May 2, 2014
It’s May. A time for renewal in nature. A great time for renewal in journalism.
The New York Times did its part last week. It launched its latest digital innovation, “The Upshot.” The new site sets out to explain the news by offering data based reviews of news. It joins other “explainer sites,” such as Vox and Nate Silver’s FiveThirtyEight.
I think it’s a great addition to digital journalism, although its niche is a bit hazy. As digital guru Jay Rosen said, journalism gets better when more people do it (http://www.reddit.com/r/Journalism/comments/24a9o6/im_jay_rosen_journalism_professor_at_nyu_adviser/)
The move to explain news on the Internet certainly is not new. Depth and investigative sites such as the Center for Investigative Reporting, the Center for Public Integrity, ProPublica, Truthout, and Consortiumnews.com also set out to probe beyond the headlines.
Partnerships like California Watch, Oklahoma Watch, the Rocky Mountain PBS I-News Network, and the Wisconsin Center for Investigative Journalism also dig deeper at more local levels.
Many online columnists, editors and bloggers say they are doing something similar. In fact, Jim Romenesko (http://jimromenesko.com/) linked to a Twitter thread by Heidi N. Moore of The Guardian that made just that point.
<blockquote data-conversation=”none” data-cards=”hidden” lang=”en”><p><a href=”https://twitter.com/helpareporter”>@helpareporter</a> Open Forum Judge Moskowitz & Maine's Corrupt Courts. <a href=”http://t.co/aU1CrDY6rz”>pic.twitter.com/aU1CrDY6rz</a> Pls RT. Thxs!</p>— Lori Handrahan (@LoriHandrahan2) <a href=”https://twitter.com/LoriHandrahan2/statuses/461112124933423104″>April 29, 2014</a></blockquote>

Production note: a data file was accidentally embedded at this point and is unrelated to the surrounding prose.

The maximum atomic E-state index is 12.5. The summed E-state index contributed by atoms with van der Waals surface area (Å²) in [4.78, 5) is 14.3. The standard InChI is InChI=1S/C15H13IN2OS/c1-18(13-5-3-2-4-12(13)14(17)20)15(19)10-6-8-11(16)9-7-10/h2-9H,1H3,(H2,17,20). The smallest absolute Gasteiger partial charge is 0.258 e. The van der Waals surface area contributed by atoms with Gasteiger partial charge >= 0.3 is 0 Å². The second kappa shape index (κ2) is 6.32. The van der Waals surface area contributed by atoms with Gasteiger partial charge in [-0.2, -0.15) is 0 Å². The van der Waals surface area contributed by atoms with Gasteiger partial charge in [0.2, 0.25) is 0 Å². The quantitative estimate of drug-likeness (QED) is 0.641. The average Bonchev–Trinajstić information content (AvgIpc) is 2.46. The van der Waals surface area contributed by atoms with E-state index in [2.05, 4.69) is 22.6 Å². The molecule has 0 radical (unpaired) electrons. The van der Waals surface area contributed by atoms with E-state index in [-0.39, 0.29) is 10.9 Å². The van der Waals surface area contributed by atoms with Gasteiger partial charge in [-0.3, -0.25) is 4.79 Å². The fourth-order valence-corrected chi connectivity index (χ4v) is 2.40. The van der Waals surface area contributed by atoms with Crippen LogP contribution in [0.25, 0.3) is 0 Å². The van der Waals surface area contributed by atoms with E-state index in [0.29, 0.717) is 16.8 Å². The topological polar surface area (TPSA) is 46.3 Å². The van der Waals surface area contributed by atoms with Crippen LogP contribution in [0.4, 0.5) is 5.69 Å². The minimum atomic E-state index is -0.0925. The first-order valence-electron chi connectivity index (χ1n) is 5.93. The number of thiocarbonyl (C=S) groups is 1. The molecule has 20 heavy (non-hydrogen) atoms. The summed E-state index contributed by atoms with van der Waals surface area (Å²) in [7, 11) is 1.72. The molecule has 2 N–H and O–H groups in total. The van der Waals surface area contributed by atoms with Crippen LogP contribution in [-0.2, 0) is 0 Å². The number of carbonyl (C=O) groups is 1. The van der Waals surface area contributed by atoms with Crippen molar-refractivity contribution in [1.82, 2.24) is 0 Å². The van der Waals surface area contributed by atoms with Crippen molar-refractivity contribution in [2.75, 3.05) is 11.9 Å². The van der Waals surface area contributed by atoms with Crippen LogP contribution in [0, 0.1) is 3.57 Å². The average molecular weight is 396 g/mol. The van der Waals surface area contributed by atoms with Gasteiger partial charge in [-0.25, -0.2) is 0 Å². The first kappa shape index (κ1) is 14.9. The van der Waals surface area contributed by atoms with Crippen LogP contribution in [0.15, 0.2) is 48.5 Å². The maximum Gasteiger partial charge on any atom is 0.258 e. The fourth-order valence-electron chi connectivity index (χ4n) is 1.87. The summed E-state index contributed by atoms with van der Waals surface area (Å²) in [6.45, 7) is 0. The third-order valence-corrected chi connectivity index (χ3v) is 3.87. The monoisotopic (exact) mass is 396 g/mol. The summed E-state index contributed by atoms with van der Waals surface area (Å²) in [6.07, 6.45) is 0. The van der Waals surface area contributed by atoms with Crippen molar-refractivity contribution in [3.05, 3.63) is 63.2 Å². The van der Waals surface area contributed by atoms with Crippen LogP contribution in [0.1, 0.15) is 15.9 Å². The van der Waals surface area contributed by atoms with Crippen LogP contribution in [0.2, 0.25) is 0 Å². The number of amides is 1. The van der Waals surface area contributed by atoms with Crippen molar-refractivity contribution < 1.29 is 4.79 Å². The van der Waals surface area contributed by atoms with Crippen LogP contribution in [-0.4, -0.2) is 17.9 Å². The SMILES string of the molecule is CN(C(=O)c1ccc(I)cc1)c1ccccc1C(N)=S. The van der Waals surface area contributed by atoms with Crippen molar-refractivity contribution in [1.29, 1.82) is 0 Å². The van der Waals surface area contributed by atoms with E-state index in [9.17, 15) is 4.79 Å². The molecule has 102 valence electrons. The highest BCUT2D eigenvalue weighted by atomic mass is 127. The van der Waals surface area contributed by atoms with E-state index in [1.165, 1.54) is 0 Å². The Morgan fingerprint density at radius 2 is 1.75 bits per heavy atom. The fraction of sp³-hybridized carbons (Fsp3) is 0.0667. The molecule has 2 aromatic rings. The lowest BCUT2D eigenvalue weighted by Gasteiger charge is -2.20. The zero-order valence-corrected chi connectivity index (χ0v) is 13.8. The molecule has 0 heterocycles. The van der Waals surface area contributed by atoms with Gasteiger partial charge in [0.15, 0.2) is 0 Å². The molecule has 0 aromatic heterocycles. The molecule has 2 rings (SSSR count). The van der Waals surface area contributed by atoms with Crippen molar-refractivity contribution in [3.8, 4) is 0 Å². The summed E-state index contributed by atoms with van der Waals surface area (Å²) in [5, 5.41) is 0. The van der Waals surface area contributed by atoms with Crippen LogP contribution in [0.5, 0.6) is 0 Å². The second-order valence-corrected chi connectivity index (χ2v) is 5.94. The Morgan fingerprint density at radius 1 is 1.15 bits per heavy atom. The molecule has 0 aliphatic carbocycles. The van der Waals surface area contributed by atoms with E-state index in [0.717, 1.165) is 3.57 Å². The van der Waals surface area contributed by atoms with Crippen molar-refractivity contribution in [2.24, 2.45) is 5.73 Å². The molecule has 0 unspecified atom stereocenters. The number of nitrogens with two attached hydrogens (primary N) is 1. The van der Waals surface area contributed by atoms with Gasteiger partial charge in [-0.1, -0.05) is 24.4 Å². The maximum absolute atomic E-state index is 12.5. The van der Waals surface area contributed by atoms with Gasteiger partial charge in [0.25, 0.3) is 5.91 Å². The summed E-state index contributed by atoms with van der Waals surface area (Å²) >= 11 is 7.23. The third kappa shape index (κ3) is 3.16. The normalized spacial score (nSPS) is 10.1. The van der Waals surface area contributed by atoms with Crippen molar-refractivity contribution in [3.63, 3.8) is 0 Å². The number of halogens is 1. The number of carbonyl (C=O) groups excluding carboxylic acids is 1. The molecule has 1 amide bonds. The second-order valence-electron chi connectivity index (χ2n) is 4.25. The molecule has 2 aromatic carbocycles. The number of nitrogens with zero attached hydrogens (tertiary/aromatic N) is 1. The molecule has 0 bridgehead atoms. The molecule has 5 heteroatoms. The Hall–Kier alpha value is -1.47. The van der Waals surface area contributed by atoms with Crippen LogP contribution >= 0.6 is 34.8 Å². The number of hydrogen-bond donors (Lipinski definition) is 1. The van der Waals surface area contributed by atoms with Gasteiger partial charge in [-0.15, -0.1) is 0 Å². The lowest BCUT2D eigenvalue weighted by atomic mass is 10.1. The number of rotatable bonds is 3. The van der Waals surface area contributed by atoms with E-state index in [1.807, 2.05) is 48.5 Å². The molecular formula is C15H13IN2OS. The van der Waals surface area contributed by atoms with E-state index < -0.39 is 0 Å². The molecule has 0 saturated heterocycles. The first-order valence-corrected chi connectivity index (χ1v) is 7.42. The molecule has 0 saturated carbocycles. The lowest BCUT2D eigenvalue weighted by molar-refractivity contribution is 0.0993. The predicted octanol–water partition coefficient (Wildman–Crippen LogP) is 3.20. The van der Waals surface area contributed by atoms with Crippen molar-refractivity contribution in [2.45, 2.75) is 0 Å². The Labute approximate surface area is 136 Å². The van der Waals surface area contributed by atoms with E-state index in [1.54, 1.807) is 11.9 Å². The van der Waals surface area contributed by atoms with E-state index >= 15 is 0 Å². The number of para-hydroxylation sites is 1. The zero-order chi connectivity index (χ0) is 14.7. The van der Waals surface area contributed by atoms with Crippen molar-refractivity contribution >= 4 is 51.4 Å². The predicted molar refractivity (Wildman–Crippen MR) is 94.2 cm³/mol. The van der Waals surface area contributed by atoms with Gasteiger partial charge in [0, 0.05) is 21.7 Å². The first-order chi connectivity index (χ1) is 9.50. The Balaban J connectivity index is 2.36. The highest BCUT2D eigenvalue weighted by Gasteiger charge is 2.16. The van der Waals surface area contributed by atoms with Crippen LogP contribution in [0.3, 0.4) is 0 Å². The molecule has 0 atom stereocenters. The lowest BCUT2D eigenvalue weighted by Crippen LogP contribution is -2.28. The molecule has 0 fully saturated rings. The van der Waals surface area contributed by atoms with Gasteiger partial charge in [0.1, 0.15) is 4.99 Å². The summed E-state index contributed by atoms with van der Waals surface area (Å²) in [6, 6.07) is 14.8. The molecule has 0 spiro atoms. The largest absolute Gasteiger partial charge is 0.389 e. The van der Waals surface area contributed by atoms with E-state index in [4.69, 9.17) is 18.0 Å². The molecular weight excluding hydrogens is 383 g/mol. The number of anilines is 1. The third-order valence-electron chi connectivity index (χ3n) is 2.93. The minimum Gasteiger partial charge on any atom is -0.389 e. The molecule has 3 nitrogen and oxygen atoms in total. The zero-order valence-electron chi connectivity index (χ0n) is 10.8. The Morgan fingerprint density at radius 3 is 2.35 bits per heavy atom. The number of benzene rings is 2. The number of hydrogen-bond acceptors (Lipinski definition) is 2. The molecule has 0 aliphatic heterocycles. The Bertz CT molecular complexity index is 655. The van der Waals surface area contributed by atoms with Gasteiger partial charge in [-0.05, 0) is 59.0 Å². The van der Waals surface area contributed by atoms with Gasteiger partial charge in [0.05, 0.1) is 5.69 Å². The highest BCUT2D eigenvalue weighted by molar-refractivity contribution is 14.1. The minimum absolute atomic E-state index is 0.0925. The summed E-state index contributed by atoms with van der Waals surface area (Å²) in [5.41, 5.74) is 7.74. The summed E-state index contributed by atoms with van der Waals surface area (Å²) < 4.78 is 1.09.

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Of course, lots of us say we want context and depth and investigation. We don’t like to think we are manipulated by news sources and paid information advocates. We want honest, impartial facts. We want to think news isn’t being manipulated by money and influence.
Still, I think the jury is out on the new explainer sites. Will they succumb to cheap data provided by advocates? Real discourse is hard to produce. It is not yet clear that the stories on these sites have created the kind of grass root conversations that yield change.
So far, the sites have explored mostly stories vaulted to the top of the news agenda by advocates and government action. Few stories have emerged on these sites that focus on previously unheralded problems faced by ordinary readers and emerging off the news grid.
Today’s media ecology offers lots of information, if you have the time fortitude to dig for it. For the last 70 years, journalism has been more about information than about civic discourse. So far, the “explainer” sites fit right in by offering a top-quality menu of information.
What’s harder for journalism today is to create honest, informed discourse not cultivated by well paid strategic planners.
The new explainer sites are well worth watching.